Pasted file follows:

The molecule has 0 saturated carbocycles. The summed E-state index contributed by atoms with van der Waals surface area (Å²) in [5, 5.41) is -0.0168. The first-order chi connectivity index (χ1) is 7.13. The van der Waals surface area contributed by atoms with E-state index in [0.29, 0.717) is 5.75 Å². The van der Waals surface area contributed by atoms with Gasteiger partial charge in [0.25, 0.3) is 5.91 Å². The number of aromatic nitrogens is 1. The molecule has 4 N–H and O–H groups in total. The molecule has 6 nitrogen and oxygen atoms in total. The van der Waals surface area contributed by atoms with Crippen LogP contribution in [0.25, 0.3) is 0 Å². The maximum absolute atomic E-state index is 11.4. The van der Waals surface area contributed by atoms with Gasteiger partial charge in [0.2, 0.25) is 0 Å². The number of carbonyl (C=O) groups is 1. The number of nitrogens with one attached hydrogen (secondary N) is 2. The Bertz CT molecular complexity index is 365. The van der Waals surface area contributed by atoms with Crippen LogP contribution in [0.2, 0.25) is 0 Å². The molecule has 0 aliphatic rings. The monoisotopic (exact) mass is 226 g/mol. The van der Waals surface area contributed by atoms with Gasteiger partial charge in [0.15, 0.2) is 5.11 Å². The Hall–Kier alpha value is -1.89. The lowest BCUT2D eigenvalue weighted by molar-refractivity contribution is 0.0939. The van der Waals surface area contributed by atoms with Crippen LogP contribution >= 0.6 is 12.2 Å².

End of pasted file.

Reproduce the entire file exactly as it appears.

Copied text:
The molecule has 0 saturated carbocycles. The summed E-state index contributed by atoms with van der Waals surface area (Å²) in [5, 5.41) is -0.0168. The first-order chi connectivity index (χ1) is 7.13. The van der Waals surface area contributed by atoms with E-state index in [0.29, 0.717) is 5.75 Å². The van der Waals surface area contributed by atoms with Gasteiger partial charge in [0.25, 0.3) is 5.91 Å². The number of aromatic nitrogens is 1. The molecule has 4 N–H and O–H groups in total. The molecule has 6 nitrogen and oxygen atoms in total. The van der Waals surface area contributed by atoms with Crippen LogP contribution in [0.25, 0.3) is 0 Å². The maximum absolute atomic E-state index is 11.4. The van der Waals surface area contributed by atoms with Gasteiger partial charge in [0.2, 0.25) is 0 Å². The number of carbonyl (C=O) groups is 1. The number of nitrogens with one attached hydrogen (secondary N) is 2. The Bertz CT molecular complexity index is 365. The van der Waals surface area contributed by atoms with Crippen LogP contribution in [0.2, 0.25) is 0 Å². The molecule has 0 aliphatic rings. The monoisotopic (exact) mass is 226 g/mol. The van der Waals surface area contributed by atoms with Gasteiger partial charge in [0.15, 0.2) is 5.11 Å². The Hall–Kier alpha value is -1.89. The lowest BCUT2D eigenvalue weighted by molar-refractivity contribution is 0.0939. The van der Waals surface area contributed by atoms with Crippen LogP contribution >= 0.6 is 12.2 Å².